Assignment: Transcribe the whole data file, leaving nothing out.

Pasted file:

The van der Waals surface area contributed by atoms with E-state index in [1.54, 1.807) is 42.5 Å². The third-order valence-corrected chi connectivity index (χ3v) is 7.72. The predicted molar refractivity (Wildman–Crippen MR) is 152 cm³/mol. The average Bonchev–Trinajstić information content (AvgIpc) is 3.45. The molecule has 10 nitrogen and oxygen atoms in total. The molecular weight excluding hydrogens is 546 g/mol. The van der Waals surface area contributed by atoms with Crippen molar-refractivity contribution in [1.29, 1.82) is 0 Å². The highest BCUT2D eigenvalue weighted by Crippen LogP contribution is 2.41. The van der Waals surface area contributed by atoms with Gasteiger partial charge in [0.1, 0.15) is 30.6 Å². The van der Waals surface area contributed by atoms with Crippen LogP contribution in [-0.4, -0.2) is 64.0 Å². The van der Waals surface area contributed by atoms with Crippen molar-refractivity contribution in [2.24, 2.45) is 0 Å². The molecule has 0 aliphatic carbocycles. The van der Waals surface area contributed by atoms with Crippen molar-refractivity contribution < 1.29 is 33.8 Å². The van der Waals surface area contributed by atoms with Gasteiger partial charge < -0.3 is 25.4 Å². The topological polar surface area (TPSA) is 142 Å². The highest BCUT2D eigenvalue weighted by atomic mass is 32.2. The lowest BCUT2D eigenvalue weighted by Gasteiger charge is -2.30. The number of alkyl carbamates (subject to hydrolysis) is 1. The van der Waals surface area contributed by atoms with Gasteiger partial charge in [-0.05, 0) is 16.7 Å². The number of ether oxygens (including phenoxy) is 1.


The van der Waals surface area contributed by atoms with E-state index in [1.54, 1.807) is 42.5 Å². The third-order valence-corrected chi connectivity index (χ3v) is 7.72. The predicted molar refractivity (Wildman–Crippen MR) is 152 cm³/mol. The average Bonchev–Trinajstić information content (AvgIpc) is 3.45. The molecule has 10 nitrogen and oxygen atoms in total. The molecular weight excluding hydrogens is 546 g/mol. The van der Waals surface area contributed by atoms with Crippen molar-refractivity contribution in [1.29, 1.82) is 0 Å². The highest BCUT2D eigenvalue weighted by Crippen LogP contribution is 2.41. The van der Waals surface area contributed by atoms with Gasteiger partial charge in [0.1, 0.15) is 30.6 Å². The van der Waals surface area contributed by atoms with Crippen LogP contribution in [-0.4, -0.2) is 64.0 Å². The van der Waals surface area contributed by atoms with Crippen molar-refractivity contribution in [2.24, 2.45) is 0 Å². The molecule has 0 aliphatic carbocycles. The van der Waals surface area contributed by atoms with Crippen molar-refractivity contribution < 1.29 is 33.8 Å². The van der Waals surface area contributed by atoms with Gasteiger partial charge < -0.3 is 25.4 Å². The topological polar surface area (TPSA) is 142 Å². The highest BCUT2D eigenvalue weighted by atomic mass is 32.2. The lowest BCUT2D eigenvalue weighted by Gasteiger charge is -2.30. The number of alkyl carbamates (subject to hydrolysis) is 1. The van der Waals surface area contributed by atoms with Gasteiger partial charge in [-0.05, 0) is 16.7 Å². The number of ether oxygens (including phenoxy) is 1.